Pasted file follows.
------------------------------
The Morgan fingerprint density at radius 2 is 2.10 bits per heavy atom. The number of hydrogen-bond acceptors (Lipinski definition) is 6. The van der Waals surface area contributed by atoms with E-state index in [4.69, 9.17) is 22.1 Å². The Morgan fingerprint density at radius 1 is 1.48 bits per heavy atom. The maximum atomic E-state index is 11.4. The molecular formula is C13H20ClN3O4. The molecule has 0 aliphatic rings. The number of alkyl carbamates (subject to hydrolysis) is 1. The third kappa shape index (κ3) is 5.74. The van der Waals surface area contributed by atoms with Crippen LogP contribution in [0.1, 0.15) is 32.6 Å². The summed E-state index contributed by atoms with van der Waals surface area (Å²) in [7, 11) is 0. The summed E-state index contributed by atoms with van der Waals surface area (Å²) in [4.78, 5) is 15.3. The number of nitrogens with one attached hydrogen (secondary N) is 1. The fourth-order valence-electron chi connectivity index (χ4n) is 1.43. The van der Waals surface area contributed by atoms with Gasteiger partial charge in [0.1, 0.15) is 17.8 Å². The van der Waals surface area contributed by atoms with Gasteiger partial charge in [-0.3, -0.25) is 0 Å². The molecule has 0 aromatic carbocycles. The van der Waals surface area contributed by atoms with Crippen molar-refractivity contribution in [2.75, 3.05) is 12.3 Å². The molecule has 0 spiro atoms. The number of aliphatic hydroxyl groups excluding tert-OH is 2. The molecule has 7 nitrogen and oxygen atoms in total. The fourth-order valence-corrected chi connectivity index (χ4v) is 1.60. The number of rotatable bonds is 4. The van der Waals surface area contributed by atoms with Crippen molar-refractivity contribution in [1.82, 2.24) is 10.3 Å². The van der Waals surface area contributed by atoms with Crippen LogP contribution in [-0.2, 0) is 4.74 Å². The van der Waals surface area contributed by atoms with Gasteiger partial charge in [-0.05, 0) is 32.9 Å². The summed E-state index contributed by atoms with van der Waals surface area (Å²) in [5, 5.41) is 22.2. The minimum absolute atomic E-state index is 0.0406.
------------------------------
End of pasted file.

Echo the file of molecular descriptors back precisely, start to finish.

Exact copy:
The Morgan fingerprint density at radius 2 is 2.10 bits per heavy atom. The number of hydrogen-bond acceptors (Lipinski definition) is 6. The van der Waals surface area contributed by atoms with E-state index in [4.69, 9.17) is 22.1 Å². The Morgan fingerprint density at radius 1 is 1.48 bits per heavy atom. The maximum atomic E-state index is 11.4. The molecular formula is C13H20ClN3O4. The molecule has 0 aliphatic rings. The number of alkyl carbamates (subject to hydrolysis) is 1. The third kappa shape index (κ3) is 5.74. The van der Waals surface area contributed by atoms with Crippen LogP contribution in [0.1, 0.15) is 32.6 Å². The summed E-state index contributed by atoms with van der Waals surface area (Å²) in [7, 11) is 0. The summed E-state index contributed by atoms with van der Waals surface area (Å²) in [4.78, 5) is 15.3. The number of nitrogens with one attached hydrogen (secondary N) is 1. The fourth-order valence-electron chi connectivity index (χ4n) is 1.43. The van der Waals surface area contributed by atoms with Gasteiger partial charge in [0.1, 0.15) is 17.8 Å². The van der Waals surface area contributed by atoms with Gasteiger partial charge in [-0.3, -0.25) is 0 Å². The molecule has 0 aromatic carbocycles. The van der Waals surface area contributed by atoms with Crippen molar-refractivity contribution in [2.75, 3.05) is 12.3 Å². The molecule has 0 spiro atoms. The number of aliphatic hydroxyl groups excluding tert-OH is 2. The molecule has 7 nitrogen and oxygen atoms in total. The fourth-order valence-corrected chi connectivity index (χ4v) is 1.60. The number of rotatable bonds is 4. The van der Waals surface area contributed by atoms with Crippen molar-refractivity contribution in [1.82, 2.24) is 10.3 Å². The van der Waals surface area contributed by atoms with Crippen LogP contribution in [-0.2, 0) is 4.74 Å². The van der Waals surface area contributed by atoms with Gasteiger partial charge in [-0.05, 0) is 32.9 Å². The summed E-state index contributed by atoms with van der Waals surface area (Å²) in [5, 5.41) is 22.2. The minimum absolute atomic E-state index is 0.0406.